Singapore is mixing up beneficiaries which are not reportable and settlors which are reportable. Singapore comes up with its own rule that a settlor is like a beneficiary and does not get reported if not get distribution but then says if Settlor reportable then report zero.

This is incorrect and deliberately creates a loophole.



So what is future of this loophole?

3A. Exchange on Request

The Convention on Mutual Administrative Assistance in Tax Matters is the legal basis for jurisdictions to exchange information.

It also contains the facility for Exchange on Request.

So once a tax authority receives a zero value report from Singapore on a trust, the tax authority will demand exchange of information on request regarding the trust.
3B. OECD to close loopholes

The 2016 OECD report to the G20 Finance Ministers, updating on automatic exchange of information that in order to maintain the integrity of the CRS and to avoid a situation where tax evasion behaviour is displaced instead of resolved we will redouble our efforts to maintain the integrity of the CRS. This would include addressing potential loopholes, both actual and perceived and taking action whenever necessary. Moreover we stand ready to provide further guidance on the application of the CRS to trusts and foundations and to develop best practice “anti-abuse” provisions which jurisdictions could draw on in implementing that part of the CRS which requires that “a jurisdiction must have rules in place to prevent any Financial Institutions, persons or intermediaries from adopting practices intended to circumvent the reporting and due diligence procedures".


April 2016 OECD report to G20 Finance Ministers



In order to maintain the integrity of the CRS and to avoid a situation where tax evasion behaviour is displaced instead of resolved we will redouble our efforts to maintain the integrity of the CRS. This would include addressing potential loopholes, both actual and perceived and taking action whenever necessary. Moreover we stand ready to provide further guidance on the application of the CRS to trusts and foundations and to develop best practice “anti-abuse” provisions which jurisdictions could draw on in implementing that part of the CRS which requires that “a jurisdiction must have rules in place to prevent any Financial Institutions, persons or intermediaries from adopting practices intended to circumvent the reporting and due diligence procedures”.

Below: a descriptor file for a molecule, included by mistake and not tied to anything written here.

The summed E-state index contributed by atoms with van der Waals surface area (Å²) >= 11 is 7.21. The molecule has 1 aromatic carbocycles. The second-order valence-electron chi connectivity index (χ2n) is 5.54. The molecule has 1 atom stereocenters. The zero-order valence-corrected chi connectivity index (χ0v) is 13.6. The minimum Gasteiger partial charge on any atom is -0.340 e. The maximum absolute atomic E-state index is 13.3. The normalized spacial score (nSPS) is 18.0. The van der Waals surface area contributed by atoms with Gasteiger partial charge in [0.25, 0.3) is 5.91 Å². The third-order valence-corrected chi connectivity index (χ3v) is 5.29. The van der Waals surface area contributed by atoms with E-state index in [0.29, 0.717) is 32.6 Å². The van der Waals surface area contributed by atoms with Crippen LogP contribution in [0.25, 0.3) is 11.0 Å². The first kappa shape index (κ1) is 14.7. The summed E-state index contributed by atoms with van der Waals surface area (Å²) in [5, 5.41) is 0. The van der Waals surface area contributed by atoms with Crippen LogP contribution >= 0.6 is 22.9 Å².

4. Spanish tax on trusts.

Page 7 Settlement of Trusts

Civil law countries like Spain do not recognise trusts. It is taxed as if the trust never existed. Consequently they tax the settlor on wealth tax and income tax.

But this is not possible as Singapore reports nil for settlors of irrevocable trusts.
According to the Spanish tax rulings, trusts are disregarded for Spanish tax purposes, and therefore any transfer made by the settlor to the trust would be considered as not carried out from a Spanish tax perspective.

Consequently, the settlor should need to be considered the owner of the assets transferred to the trust until it is understood that there is an effective transfer (ie mortis causa transfer). Therefore, the settlement of the trust should not imply any taxation in Spain for the settlor or the trust in Spain.

Holding Period
Since a trust is disregarded for Spanish tax purposes, the settlor continues to be the owner of the assets transferred to the trust. Income derived by the assets held by the trust – which normally are deemed to be obtained by the trust under the national law regulating the trust – would be considered to be obtained by the settlor and taxed accordingly. If the settlor is tax-resident in Spain, he will be subject to personal income tax (PIT) in Spain on the worldwide income obtained by the trust,
5. France tax on irrevocable offshore trusts. See pt. 6 France wants to know the value of all the assets if settlor is a french resident
6. Germany tax on trusts.

In Germany, the settlor must pay 50% tax inheritance tax on settlement to a irrevocable trust. This shoots down IRAS reporting zero.
As of date of this publication, a German national cannot be a settlor of a testamentary trust because the German rules regarding conflicts of law lead to the application of German inheritance law whenever the deceased is a German national. TAXATION Several civil law jurisdictions, such as Malta and Switzerland, that have enacted comprehensive rules on the taxation of trusts. This is not true of Germany. Settlement of a Trust The settlement of an Opaque Trust and the transfer of assets to an Opaque Trust are subject to German Gift and Inheritance Tax (“G.I.H.T.”).

G.I.H.T. applies if the settlor (i) is a German tax resident or (ii) is a German national whose residency or habitual abode was located in Germany at some point during the most recent five years before settling the trust. If the German national is a U.S. resident, the look-back period is extended from five years to ten years. The tax rate is 30% on transfers below €6 million. Above that amount, a tax rate of 50% applies. Because all gifts made within a period of ten years are aggregated, making several separate transfers to a trust will not reduce the tax rate.

According to German forced heirship rules, spouses and direct descendants, or in their absence, parents, have a claim for a compulsory share of a decedent’s estate. If a settlor dies within ten years after settling a trust, the assets transferred into that trust will form part of the estate for forced heirship purposes.